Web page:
Gertrude's talent did not end at the herbaceous borders she was so recognized for. In fact, it is often said that she is best remembered for the dissemination of gardening education her books brought to the gardening world. In addition to the hundreds of articles she wrote for The Garden and Country Life, she began, at the age of 50, a flourishing career as an author. Jekyll wrote fourteen influential books, and co-wrote many more. Her writing is memorable for not only its practical advice, but also for its almost poetic introduction of the enjoyment of gardening, as if it were a spiritual practice and not just manual labour. This close alignment of work, beauty and meaning was in fact one of the principles of the Arts and Crafts movement, of which Jekyll was a central figure. The movement's best ideas are carried forth by adherents like Jekyll, for a significant amount of her books have been carried through into subsequent editions, and inspired numerous anthologies and biographies of her colourful life.

Nicknamed "Aunt Bumps" by Lutyen's own children, Jekyll was like an eccentric old grandmother, her head full of stories and her pockets full of knickknacks. She died at the age of 89, leaving behind many friendships and memories of the authentic and quirky quality to gardening that only an artist could bring. She was revered among gardeners for her loyalty to colour over the sweeping trends of the early 20th Century, including angular modern garden designs. Gertrude simply would not let the great gardens of her home country be taken over by continental designs and cease to be the places of wonder that she had known so intimately as a child. She is remembered for seeing things in gardening that others could not see, and for her beautiful gardens and her beautiful words: "A garden is a grand teacher. It teaches patience and careful watchfulness; it teaches industry and thrift; above all it teaches entire trust."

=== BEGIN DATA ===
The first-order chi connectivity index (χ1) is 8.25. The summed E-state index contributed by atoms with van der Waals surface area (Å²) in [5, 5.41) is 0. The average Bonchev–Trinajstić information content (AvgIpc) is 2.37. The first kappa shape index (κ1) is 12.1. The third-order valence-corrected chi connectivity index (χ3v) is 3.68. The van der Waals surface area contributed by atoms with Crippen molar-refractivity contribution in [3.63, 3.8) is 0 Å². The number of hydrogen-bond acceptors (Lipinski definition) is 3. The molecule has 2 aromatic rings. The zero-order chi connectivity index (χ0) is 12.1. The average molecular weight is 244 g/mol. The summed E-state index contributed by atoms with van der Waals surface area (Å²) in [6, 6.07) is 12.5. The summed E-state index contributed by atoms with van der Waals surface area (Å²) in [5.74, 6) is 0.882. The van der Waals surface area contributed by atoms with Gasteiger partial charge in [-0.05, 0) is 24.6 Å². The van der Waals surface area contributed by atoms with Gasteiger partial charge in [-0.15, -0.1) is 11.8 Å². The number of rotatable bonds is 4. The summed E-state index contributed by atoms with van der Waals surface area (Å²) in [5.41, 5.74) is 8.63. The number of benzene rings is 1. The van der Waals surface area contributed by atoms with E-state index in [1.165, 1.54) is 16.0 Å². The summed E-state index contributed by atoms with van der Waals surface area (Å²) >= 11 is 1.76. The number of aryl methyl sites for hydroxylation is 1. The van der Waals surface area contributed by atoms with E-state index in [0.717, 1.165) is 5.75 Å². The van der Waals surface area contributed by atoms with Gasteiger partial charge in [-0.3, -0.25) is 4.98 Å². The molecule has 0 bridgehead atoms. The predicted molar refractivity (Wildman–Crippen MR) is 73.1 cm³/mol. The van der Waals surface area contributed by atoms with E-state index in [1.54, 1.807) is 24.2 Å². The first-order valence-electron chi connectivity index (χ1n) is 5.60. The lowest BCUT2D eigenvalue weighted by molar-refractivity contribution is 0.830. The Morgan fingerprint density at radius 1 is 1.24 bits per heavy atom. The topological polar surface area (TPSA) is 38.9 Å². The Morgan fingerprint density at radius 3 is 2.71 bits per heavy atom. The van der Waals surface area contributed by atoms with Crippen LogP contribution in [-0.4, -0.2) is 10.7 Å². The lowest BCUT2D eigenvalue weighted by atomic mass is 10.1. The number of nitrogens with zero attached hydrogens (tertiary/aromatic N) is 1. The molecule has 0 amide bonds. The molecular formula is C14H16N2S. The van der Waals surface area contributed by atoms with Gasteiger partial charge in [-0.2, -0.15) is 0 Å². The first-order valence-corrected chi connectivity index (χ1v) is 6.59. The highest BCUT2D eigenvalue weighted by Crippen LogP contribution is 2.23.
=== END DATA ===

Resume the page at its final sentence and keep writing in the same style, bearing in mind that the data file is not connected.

Notable Publications:

Wood and Garden, 1899.
Home and Garden, 1900
Wall, Water, and Woodland Garden, 1901
Lilies for English Gardens, 1901
Roses for English Gardens, 1902
Old West Surrey, 1904
Some English Gardens, 1904
Flower Decoration in the House, 1907
Children and Gardens, 1908
Colour Schemes for the Flower Garden, 1908
Gardens for Small Country Houses, 1912
Annuals and Biennials, 1916
Garden Ornament, 1918
A Gardener's Testament, 1937

Please also visit Old London Maps on the web as many of the maps
and views available there have plans and depictions of gardens from
the medieval period through to the late nineteenth century.